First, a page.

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I think that was the exact same edition I read, though sadly I don't have it as I borrowed it from a friend in the early 90's. I've tried re-reading other books that I enjoyed back then and found most of them cringeworthy, so maybe it's one of those things that are better remembered through the filter of nostalgia. But Dragonlance had a lot of good characters, Raistlin and Caramon in particular.
Yeah I have a saying 'Better in Memory' which applies to a surprising amount of things. Part of my middle life crises has been to try to try new things on a more regular basis because I was doing the same old and often silly things over and over and my mind was a big pile of sludge. Though to be fair my current big project is reading the complete works of my favorite author PG Wodehouse which involves lots of rereading of old things and even the 'new' books were written so many decades ago, so classics are good too. Maybe a mix.
I have to confess I'm not at all familiar with P.G. Wodehouse. I know of Jeeves and Wooster of course, but from the Fry & Laurie TV show (and I haven't seen more than one-off episodes of that either). I'm a big fan of Jerome K. Jerome though, another paragon of British humor. Three Men in a Boat might be his most well-known work, but Three Men on the Bummel is my favorite.
Cool I have heard of him for years and never read anything of his. I'll make a mental note. Anyway sorry to derail this thread.
Don't worry about it, we're in the off-topic section after all and this thread is as off topic as it gets in a virtual orchestration forum Smile

But yeah, do check out his books. Boat is great, but it has some sentimental parts that don't go well with the humorous bits. Bummel is just nuts, it's the kind of stuff that paved the way for Monty Python and all kinds of modern British comedy.
(11-10-2018, 01:18 AM)Mattias Westlund Wrote: [ -> ]Again I must mention my favorite fantasy writer of all time: Tad Williams. His writing has elements of both the spartan and the flowery style, but his ability to achieve a good balance between the two is what makes him stand out IMO.

I've got Williams on my TBR list. The problem is, I have over a hundred books on my TBR list. So I don't know when I'll ever get around to reading him. ;-;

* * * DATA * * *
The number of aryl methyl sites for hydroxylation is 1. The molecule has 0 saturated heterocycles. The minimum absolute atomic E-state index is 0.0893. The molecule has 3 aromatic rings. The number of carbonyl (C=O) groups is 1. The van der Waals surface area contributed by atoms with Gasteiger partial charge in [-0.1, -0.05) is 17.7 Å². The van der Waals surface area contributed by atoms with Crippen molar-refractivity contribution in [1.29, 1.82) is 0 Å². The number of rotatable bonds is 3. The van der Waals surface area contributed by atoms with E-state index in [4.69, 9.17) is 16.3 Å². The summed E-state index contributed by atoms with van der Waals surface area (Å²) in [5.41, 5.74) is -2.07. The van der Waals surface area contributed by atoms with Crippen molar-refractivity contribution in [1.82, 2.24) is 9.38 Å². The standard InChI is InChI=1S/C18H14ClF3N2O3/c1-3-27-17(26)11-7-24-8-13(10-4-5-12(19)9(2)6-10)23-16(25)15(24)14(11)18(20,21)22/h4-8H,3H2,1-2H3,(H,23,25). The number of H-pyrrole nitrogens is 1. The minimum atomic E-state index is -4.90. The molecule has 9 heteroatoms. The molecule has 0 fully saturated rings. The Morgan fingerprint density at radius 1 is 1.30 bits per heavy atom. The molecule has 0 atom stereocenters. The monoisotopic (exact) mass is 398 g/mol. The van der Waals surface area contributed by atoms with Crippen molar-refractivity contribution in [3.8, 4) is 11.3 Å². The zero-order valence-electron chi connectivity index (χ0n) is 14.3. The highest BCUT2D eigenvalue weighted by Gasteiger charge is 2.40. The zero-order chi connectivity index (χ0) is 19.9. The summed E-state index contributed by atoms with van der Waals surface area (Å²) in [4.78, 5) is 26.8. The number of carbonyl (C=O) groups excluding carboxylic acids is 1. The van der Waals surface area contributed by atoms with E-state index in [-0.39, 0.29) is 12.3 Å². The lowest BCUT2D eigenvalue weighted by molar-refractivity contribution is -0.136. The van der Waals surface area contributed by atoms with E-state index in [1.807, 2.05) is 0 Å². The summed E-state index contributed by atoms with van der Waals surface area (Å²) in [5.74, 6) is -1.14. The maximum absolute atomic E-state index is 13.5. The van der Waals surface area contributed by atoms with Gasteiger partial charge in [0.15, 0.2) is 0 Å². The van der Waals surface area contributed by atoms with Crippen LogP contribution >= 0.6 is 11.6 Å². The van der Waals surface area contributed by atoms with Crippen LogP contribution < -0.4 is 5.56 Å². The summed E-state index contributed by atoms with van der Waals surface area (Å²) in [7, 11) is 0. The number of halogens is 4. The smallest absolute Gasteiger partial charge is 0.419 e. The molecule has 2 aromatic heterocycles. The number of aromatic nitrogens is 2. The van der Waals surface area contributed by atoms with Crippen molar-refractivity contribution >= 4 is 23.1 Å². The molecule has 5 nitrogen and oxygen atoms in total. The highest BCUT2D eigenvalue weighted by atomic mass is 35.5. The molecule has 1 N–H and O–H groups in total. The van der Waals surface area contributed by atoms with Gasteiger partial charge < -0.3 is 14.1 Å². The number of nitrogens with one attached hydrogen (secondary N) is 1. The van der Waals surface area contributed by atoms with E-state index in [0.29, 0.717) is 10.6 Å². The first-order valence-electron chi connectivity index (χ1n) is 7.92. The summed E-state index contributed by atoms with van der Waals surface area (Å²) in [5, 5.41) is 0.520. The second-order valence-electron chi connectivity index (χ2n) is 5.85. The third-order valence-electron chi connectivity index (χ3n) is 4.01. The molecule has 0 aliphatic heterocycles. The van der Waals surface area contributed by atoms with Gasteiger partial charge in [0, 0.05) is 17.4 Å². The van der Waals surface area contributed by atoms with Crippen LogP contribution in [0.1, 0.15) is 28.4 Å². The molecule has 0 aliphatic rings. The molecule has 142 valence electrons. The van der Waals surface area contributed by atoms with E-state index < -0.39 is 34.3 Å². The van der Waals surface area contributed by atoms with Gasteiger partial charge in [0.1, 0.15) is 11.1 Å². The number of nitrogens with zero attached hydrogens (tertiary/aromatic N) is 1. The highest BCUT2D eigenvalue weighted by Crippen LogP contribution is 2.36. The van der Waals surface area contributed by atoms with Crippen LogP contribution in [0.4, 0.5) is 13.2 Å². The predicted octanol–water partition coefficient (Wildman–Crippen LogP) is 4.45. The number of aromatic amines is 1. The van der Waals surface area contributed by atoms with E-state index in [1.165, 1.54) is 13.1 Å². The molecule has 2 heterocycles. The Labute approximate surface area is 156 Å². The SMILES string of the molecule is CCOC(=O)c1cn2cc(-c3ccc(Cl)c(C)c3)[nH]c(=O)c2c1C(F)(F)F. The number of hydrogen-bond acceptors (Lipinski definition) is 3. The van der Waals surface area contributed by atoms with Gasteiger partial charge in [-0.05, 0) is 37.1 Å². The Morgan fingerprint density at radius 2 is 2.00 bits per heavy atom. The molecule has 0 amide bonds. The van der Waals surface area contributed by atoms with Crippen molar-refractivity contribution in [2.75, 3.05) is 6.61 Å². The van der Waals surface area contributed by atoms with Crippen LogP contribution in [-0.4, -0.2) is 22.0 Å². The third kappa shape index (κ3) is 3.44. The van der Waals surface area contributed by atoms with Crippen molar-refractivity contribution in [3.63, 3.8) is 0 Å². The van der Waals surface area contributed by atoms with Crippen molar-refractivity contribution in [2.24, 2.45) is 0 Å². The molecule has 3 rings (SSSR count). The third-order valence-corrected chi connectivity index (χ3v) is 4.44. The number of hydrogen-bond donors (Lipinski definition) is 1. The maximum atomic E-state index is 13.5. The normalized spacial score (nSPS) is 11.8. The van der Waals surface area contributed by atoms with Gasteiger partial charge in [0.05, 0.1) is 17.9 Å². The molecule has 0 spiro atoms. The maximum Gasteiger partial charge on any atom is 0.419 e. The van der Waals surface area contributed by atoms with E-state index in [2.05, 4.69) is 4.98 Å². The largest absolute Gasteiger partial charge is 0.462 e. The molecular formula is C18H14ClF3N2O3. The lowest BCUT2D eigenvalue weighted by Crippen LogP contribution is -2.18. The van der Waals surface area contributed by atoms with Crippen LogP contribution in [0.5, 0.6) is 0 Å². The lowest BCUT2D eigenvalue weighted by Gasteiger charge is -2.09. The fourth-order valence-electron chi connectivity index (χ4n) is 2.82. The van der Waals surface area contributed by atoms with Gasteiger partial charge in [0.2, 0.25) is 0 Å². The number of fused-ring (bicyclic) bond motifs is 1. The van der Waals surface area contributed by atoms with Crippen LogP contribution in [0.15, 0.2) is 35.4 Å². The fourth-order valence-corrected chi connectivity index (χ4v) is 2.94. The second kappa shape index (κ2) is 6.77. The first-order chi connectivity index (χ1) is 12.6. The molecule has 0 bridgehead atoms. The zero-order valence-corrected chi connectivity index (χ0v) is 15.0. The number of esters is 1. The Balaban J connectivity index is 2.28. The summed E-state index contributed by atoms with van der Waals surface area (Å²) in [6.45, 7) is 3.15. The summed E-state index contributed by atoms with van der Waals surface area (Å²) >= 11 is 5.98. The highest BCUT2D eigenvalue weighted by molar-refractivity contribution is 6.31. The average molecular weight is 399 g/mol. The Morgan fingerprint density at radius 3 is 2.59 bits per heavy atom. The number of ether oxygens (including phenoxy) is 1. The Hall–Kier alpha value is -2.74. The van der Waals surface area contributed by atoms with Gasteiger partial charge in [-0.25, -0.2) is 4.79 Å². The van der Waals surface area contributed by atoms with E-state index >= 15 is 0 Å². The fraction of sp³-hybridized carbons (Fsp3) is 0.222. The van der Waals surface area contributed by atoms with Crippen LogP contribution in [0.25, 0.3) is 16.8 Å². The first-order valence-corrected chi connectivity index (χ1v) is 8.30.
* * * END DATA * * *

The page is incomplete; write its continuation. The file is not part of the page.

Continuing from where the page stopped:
Chapter 6 is now up, and as always the previous ones have been updated with various small tweaks (see the first post). I'm not sure how I feel about this new chapter. In a sense, I managed to accomplish exactly what I set out to do, namely:

1. Explore the group dynamics between Rynn, Olvan and Jedd, since this is the first chapter after their reunion.

2. Provide more of Olvan's background and his thoughts on his friends.

However, it feels like a slow and maybe blatantly expository chapter. On the other hand, the pace will be picking up  again in chapter 7 and there won't be many opportunities for introspection for quite a while. Anyway, I hope you'll enjoy it nonetheless. Chapters 7 and 8 are almost done as well and will be out within a week or two.

Txt versions are attached to this post.
Just a reflection.

It's funny how you can put off writing a certain passage again and again because you don't feel up to it, or not connected to it, or whatever. Then out of nowhere you just suddenly think of a single opening sentence, and everything just flows from there. Like the whole thing was already more or less written at the back of your mind, and 'the right angle' was sitting there like a cork in a bottle.
Sorry it took a while for me to get to this. I think it's fine to have a chapter like this. I was kind of afraid there would be some combat in this one, honestly, and I wanted a break! Nothing wrong with having some downtime for accomplishing what you were trying to do. I definitely get a sense of the character dynamics and I think you still keep the story progressing well here, too with all the talk of the map and reflection on the past, both recent and "off camera" (references to past adventures, etc). One thing that's cool is that I don't get a sense that these characters know the gravity of the situation yet. That's a good thing. They are still just rogues doing their rogue-thing. Their misgivings about the map and the journey are rooted in their personalities which helps give us readers a leg up and makes us want to see how they react to some of the things that we know or suspect are coming.

A couple thoughts I had, mostly just word choice and such:

"aptitude"  in place of "Aptness"


"Jedd  handed  Olvan  his  knife,  handle  first.  Just  moments  later  the Dvyrni almost cut his left thumb off"

Try: "Jedd  handed  Olvan  his  knife,  handle  first with which the Dvyrni proceeded to nearly slice his thumb off." Or something to that effect.

Then, “Where’s Rynn?” Olvan asked, sucking the blood from the tip of his thumb. (Or ever just "his thumb" works).


Also consider: "Olvan had made the comment in jest, but to his surprise Jedd answered seriously:"


Try explaining a bit about the size of that keg, too. Is it a mini keg or is Jedd somehow hiding a full keg? I get it from context that it isn't the big kind, but I was a bit confused.
Well spotted, thanks! I'll have a look at editing these bits.

As for "keg" though, I was under the impression that a keg is per definition a small barrel or cask. Googling it now I realize a keg can indeed be quite large so yes, I need to make that clearer. I'm imagining Jedd's keg as just a 1 gallon/4-5l container. Jedd may not be the sharpest tool in the shed, but even he is smart enough to realize that he couldn't smuggle a full-size keg along with him, even though the thought is indeed amusing.

"Jedd, you can't bring a cart into the mountains!"
"Sure I can!"

Big Grin
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